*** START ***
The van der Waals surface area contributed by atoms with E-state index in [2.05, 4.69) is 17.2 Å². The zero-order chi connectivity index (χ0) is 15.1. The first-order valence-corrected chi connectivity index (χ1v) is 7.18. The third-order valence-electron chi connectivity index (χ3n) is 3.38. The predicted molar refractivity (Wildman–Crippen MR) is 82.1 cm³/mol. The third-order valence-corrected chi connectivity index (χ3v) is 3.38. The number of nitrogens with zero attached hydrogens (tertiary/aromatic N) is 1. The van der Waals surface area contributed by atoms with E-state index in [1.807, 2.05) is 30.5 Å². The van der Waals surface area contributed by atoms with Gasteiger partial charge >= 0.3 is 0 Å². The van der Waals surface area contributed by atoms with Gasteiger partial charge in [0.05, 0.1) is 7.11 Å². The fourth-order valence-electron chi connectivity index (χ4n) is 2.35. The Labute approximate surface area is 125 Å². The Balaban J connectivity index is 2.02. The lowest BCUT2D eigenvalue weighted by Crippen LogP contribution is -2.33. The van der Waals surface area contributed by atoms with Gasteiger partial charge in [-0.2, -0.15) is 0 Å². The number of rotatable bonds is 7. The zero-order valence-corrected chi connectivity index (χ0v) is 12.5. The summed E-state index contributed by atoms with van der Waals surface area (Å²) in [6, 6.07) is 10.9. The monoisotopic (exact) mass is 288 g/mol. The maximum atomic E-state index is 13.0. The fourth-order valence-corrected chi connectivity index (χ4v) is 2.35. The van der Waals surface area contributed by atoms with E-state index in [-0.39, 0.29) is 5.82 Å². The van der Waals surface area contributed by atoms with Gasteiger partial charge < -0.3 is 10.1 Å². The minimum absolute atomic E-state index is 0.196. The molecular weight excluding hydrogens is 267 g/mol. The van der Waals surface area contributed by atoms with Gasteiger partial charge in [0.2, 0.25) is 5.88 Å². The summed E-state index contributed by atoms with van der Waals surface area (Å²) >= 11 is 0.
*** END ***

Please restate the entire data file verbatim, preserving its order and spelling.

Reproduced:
The van der Waals surface area contributed by atoms with E-state index in [2.05, 4.69) is 17.2 Å². The zero-order chi connectivity index (χ0) is 15.1. The first-order valence-corrected chi connectivity index (χ1v) is 7.18. The third-order valence-electron chi connectivity index (χ3n) is 3.38. The predicted molar refractivity (Wildman–Crippen MR) is 82.1 cm³/mol. The third-order valence-corrected chi connectivity index (χ3v) is 3.38. The number of nitrogens with zero attached hydrogens (tertiary/aromatic N) is 1. The van der Waals surface area contributed by atoms with E-state index in [1.807, 2.05) is 30.5 Å². The van der Waals surface area contributed by atoms with Gasteiger partial charge >= 0.3 is 0 Å². The van der Waals surface area contributed by atoms with Gasteiger partial charge in [0.05, 0.1) is 7.11 Å². The fourth-order valence-electron chi connectivity index (χ4n) is 2.35. The Labute approximate surface area is 125 Å². The Balaban J connectivity index is 2.02. The lowest BCUT2D eigenvalue weighted by Crippen LogP contribution is -2.33. The van der Waals surface area contributed by atoms with Gasteiger partial charge in [-0.2, -0.15) is 0 Å². The number of rotatable bonds is 7. The zero-order valence-corrected chi connectivity index (χ0v) is 12.5. The summed E-state index contributed by atoms with van der Waals surface area (Å²) in [6, 6.07) is 10.9. The monoisotopic (exact) mass is 288 g/mol. The maximum atomic E-state index is 13.0. The fourth-order valence-corrected chi connectivity index (χ4v) is 2.35. The van der Waals surface area contributed by atoms with E-state index in [-0.39, 0.29) is 5.82 Å². The van der Waals surface area contributed by atoms with Gasteiger partial charge < -0.3 is 10.1 Å². The minimum absolute atomic E-state index is 0.196. The molecular weight excluding hydrogens is 267 g/mol. The van der Waals surface area contributed by atoms with Gasteiger partial charge in [0.2, 0.25) is 5.88 Å². The summed E-state index contributed by atoms with van der Waals surface area (Å²) >= 11 is 0.